University licensing of patents for varietal innovations in agriculture

Bradley J. Rickard, Timothy Richards, Jubo Yan

Research output: Contribution to journalArticlepeer-review

6 Scopus citations


There has been a sharp increase in the number of patented agricultural varieties from public universities in the United States. We develop an experiment to examine the revenue stream to universities from licensing plant-based innovations. In the experiment we asked subjects to bid for access for a patented input that would be used to produce a differentiated product; treatments were employed to solicit bids that were financed by fees, royalties, and a combination of the two mechanisms under exclusive and nonexclusive contracts. The literature studying the economics of downstream duopoly competition in quantity suggests that revenues for the innovator would be greatest under a nonexclusive contract that uses fees and royalties. In our experiment we allow more than two firms to obtain access to the patent in the nonexclusive treatments, and our empirical results suggest that innovator revenues are greatest when royalties are used alone in a nonexclusive contract.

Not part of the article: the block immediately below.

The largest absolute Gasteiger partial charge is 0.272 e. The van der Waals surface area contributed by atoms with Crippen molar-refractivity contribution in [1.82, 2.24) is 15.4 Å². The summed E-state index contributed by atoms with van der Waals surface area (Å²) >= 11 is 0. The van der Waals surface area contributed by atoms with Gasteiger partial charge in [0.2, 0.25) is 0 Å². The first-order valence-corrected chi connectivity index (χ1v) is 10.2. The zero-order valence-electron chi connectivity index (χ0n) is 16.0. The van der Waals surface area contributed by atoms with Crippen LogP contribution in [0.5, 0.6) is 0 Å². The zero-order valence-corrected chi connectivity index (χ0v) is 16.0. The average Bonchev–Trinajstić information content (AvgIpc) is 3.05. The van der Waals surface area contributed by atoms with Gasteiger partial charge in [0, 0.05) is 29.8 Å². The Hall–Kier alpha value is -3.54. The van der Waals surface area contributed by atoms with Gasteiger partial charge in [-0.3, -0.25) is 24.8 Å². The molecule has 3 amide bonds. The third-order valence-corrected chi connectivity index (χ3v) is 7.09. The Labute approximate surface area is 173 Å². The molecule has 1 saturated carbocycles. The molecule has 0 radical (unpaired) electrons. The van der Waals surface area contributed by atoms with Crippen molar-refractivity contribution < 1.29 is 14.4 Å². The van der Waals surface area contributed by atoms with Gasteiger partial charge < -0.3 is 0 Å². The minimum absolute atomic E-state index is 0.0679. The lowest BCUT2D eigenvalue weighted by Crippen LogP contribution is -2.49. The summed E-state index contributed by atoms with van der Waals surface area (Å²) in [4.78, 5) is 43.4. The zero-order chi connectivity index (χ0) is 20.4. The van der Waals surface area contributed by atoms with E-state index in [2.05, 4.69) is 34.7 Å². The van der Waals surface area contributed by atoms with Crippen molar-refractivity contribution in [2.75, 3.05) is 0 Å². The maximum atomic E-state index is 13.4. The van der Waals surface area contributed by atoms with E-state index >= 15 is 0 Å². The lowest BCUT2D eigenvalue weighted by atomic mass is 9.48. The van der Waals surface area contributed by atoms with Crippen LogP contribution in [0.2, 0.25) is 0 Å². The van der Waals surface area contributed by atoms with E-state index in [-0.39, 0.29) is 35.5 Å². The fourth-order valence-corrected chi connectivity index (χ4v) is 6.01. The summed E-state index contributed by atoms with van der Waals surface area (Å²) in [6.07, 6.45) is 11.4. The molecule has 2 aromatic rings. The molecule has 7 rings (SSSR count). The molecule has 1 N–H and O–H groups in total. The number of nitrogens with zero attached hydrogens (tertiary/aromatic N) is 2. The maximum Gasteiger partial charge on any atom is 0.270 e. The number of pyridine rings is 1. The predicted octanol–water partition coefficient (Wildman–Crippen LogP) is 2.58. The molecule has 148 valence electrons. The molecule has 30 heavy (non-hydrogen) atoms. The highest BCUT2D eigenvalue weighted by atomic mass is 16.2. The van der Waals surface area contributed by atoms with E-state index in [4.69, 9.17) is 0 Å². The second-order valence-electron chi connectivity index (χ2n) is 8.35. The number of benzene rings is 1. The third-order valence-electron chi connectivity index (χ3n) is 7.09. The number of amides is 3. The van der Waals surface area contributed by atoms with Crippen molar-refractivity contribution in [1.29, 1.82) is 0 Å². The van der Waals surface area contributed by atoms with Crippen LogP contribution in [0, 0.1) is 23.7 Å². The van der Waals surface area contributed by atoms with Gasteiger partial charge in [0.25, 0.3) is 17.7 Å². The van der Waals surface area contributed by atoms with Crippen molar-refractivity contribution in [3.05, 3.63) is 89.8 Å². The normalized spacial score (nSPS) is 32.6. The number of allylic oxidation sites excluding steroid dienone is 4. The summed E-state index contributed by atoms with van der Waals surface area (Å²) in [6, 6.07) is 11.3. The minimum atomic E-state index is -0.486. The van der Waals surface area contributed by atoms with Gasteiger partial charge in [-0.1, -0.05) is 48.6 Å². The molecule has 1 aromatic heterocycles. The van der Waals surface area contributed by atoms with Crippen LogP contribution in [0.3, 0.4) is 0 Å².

Original languageEnglish (US)
Pages (from-to)3-14
Number of pages12
JournalAgricultural Economics (United Kingdom)
Issue number1
StatePublished - Jan 1 2016


  • Horticulture
  • Innovation management
  • Licensing
  • Patents
  • Research and development
  • Technological change

ASJC Scopus subject areas

  • Agronomy and Crop Science
  • Economics and Econometrics


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